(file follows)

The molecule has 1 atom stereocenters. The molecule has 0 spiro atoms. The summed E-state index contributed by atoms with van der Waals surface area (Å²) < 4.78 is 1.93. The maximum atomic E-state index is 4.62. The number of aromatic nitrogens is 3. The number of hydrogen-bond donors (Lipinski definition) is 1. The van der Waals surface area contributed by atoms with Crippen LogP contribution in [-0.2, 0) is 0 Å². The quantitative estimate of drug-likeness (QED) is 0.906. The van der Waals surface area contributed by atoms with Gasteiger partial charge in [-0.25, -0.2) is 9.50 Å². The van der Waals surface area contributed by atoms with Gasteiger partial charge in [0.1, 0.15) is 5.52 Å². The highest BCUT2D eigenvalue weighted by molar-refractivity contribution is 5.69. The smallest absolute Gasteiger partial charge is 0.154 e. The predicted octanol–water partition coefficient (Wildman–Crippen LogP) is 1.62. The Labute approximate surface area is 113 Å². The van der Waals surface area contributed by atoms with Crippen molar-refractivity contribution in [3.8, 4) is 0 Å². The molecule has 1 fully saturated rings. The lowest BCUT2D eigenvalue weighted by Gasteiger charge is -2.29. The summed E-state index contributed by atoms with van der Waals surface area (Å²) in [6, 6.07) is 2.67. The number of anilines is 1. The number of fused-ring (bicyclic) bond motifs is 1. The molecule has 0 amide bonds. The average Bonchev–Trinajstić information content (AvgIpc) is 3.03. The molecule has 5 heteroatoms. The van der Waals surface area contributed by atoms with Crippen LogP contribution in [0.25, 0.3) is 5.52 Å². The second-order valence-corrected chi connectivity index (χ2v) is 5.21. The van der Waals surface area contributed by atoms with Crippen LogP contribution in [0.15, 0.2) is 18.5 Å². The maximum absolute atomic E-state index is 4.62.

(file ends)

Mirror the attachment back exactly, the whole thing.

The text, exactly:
The molecule has 1 atom stereocenters. The molecule has 0 spiro atoms. The summed E-state index contributed by atoms with van der Waals surface area (Å²) < 4.78 is 1.93. The maximum atomic E-state index is 4.62. The number of aromatic nitrogens is 3. The number of hydrogen-bond donors (Lipinski definition) is 1. The van der Waals surface area contributed by atoms with Crippen LogP contribution in [-0.2, 0) is 0 Å². The quantitative estimate of drug-likeness (QED) is 0.906. The van der Waals surface area contributed by atoms with Gasteiger partial charge in [-0.25, -0.2) is 9.50 Å². The van der Waals surface area contributed by atoms with Gasteiger partial charge in [0.1, 0.15) is 5.52 Å². The highest BCUT2D eigenvalue weighted by molar-refractivity contribution is 5.69. The smallest absolute Gasteiger partial charge is 0.154 e. The predicted octanol–water partition coefficient (Wildman–Crippen LogP) is 1.62. The Labute approximate surface area is 113 Å². The van der Waals surface area contributed by atoms with Crippen molar-refractivity contribution in [3.8, 4) is 0 Å². The molecule has 1 fully saturated rings. The lowest BCUT2D eigenvalue weighted by Gasteiger charge is -2.29. The summed E-state index contributed by atoms with van der Waals surface area (Å²) in [6, 6.07) is 2.67. The number of anilines is 1. The number of fused-ring (bicyclic) bond motifs is 1. The molecule has 0 amide bonds. The average Bonchev–Trinajstić information content (AvgIpc) is 3.03. The molecule has 5 heteroatoms. The van der Waals surface area contributed by atoms with Crippen LogP contribution in [0.25, 0.3) is 5.52 Å². The second-order valence-corrected chi connectivity index (χ2v) is 5.21. The van der Waals surface area contributed by atoms with Crippen LogP contribution in [0.15, 0.2) is 18.5 Å². The maximum absolute atomic E-state index is 4.62.